How To Prove Women And Minorities Matter To Your Company

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How do you change the brand of an industry like financial services that lacks diversity and inclusion? How can one company take a stand?

“A persistent obstacle is that our profession is primarily white, male, and older,” says Daralee Barbera, PhD, co-author of Women Matter: The Why and How of Gender Diversity in Financial Services. “When people hire, often they gravitate towards candidates who are like themselves. Women and minorities often become the less probable candidates, yet necessary to create an advisory force reflective of, and optimal to serve, our diverse communities.”

When I met with industry leaders such as Barbera at the 2018 National Association of Insurance and Financial Advisors (NAIFA) conference, many concurred with her that diversity and inclusion is a problem worth solving.

The mission of NAIFA, the leading association for financial advisors, is to advocate for the profession. One of the oldest and largest trade organizations in the insurance field, NAIFA was founded on June 18, 1890 in Boston as the National Association of Life Underwriters.

In a May 2020 workshop, NAIFA examined “The Tone At The Top: How Companies are Moving the Diversity and Inclusion Needle.” According to the NAIFA event, financial services companies have discovered that they need to build diverse teams to boost innovation and problem solving, and to bolster their recruiting and retention efforts. “Many firms have gotten a lot of things right but still have room for improvement,” said an event summary.

“For the 20 years I’ve been in the financial services industry, there have been many discussions about the lack of minorities and women in the profession,” said Advisors Excel co-founder Cody Foster, who I met when I helped edit books for some of the financial advisors they serve. “We want to start taking action and change that, and education seems like a great place to start.”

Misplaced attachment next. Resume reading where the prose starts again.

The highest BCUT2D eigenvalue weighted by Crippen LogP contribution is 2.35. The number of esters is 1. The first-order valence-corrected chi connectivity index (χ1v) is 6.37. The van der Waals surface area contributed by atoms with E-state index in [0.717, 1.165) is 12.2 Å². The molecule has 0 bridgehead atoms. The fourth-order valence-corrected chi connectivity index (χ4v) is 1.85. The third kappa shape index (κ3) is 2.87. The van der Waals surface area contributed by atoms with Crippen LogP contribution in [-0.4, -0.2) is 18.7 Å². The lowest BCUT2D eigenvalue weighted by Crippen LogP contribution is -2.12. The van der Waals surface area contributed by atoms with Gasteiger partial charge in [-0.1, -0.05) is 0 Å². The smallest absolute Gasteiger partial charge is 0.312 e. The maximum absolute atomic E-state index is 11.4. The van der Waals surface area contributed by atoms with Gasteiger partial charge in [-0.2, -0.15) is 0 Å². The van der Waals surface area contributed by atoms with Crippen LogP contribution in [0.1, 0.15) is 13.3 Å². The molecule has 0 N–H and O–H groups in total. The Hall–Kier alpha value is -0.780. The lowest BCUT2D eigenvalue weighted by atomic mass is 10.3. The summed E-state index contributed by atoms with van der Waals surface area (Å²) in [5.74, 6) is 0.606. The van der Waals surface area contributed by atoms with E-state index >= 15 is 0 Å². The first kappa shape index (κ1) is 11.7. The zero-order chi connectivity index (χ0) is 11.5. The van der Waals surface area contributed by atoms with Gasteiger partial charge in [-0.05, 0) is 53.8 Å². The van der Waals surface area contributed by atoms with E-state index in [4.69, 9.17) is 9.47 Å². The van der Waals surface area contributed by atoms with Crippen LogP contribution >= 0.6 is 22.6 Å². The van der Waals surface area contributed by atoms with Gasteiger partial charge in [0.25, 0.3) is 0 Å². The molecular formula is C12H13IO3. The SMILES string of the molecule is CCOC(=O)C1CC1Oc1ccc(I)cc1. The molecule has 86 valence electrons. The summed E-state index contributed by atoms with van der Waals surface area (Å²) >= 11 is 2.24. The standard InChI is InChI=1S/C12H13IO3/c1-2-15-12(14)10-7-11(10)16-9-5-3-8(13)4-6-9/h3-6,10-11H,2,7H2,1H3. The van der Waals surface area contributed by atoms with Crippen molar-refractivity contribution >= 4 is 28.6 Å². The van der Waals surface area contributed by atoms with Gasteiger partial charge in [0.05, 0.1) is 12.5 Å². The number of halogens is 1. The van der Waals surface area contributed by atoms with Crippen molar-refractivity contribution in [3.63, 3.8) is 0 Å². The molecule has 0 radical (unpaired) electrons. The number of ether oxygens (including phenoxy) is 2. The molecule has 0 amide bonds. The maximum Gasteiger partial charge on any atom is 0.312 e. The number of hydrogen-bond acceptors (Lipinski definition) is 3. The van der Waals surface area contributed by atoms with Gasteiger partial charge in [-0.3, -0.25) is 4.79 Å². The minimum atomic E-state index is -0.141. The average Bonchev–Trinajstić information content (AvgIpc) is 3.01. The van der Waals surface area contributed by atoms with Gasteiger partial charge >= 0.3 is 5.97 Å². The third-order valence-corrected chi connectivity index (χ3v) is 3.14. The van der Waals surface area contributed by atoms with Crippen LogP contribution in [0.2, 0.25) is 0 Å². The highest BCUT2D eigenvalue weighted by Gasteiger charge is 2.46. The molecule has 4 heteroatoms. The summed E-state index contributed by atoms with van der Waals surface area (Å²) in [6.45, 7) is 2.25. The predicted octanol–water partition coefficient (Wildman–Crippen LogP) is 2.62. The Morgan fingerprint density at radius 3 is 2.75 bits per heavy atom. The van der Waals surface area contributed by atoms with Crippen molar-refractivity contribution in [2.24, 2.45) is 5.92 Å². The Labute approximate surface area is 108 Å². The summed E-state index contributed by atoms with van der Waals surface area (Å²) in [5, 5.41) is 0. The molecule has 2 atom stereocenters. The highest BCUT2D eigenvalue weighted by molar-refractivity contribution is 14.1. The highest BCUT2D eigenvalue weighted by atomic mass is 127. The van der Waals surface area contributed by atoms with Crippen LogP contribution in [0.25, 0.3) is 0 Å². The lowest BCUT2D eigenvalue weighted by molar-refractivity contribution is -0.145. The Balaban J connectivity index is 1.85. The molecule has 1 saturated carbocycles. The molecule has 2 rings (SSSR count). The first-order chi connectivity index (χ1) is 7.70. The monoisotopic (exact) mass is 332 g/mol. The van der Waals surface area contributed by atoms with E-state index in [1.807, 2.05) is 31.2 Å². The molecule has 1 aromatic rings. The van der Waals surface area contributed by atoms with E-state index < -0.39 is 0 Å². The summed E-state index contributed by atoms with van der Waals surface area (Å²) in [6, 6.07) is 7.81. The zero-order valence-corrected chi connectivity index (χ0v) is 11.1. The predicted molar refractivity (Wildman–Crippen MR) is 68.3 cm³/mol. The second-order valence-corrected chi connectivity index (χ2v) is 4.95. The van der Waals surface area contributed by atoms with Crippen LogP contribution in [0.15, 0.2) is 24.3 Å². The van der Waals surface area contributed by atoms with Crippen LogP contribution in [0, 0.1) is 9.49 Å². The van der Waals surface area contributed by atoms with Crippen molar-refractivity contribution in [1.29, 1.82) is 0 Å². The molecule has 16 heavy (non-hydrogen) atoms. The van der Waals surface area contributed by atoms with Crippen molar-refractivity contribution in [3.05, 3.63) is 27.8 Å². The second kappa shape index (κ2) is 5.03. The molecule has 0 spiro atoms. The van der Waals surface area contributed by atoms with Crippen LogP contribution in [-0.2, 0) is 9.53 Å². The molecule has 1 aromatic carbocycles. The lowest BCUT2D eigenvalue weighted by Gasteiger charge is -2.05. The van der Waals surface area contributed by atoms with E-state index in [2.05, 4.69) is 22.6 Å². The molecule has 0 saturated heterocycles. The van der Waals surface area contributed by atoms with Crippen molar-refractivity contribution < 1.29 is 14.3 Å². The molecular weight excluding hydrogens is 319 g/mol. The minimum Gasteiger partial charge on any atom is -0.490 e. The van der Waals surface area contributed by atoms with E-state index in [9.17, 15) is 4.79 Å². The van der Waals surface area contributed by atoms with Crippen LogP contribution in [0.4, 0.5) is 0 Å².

An insurance marketing organization, Advisors Excel of Topeka, Kansas announced in June the creation of three, $5,000 scholarships aimed at encouraging minorities and women to pursue a degree in Kansas State University’s Personal Financial Planning (PFP) program. Each scholarship can be renewed annually.

The fact his company is located in a locale of particular importance to the civil rights movement is not lost on Foster. In the milestone 1954 Supreme Court decision of Brown v. Board of Education of Topeka, Kansas, the court ruled that separating children in public schools on the basis of race was an unconstitutional violation of the 14th amendment.

“Depending upon the color of your skin and the zip code you live in, your education experience in this country is still a lot different and the opportunities are a lot different,” says Foster. “So there’s no doubt that I think part of our motivation was trying to create some opportunities for people that don’t necessarily get as many.”

To paraphrase one NAIFA speaker, diversity is being invited to the party, inclusion is being asked to dance. Foster hopes his firm’s action will inspire other firms to act so there is more inclusion of women and minorities.

“The industry in general is trying to figure out ways to approach this topic that are a little outside of what we’ve done for decades,” says Foster. “We we’d love to inspire more people in the industry to do it.”

Foster offers this advice to women and minorities entering the profession:

“The one piece of advice I would give a professional entering the financial services industry is just to make sure that they’re really passionate about serving people,” says Foster. “We’re helping people who are transitioning into retirement. They’ve been working and saving their entire life and they’re making this decision about how to make their money last. This profession is a really noble calling that probably doesn’t get the credit it deserves. If you’re passionate about helping people, I think you’re going to do really well in this industry.”



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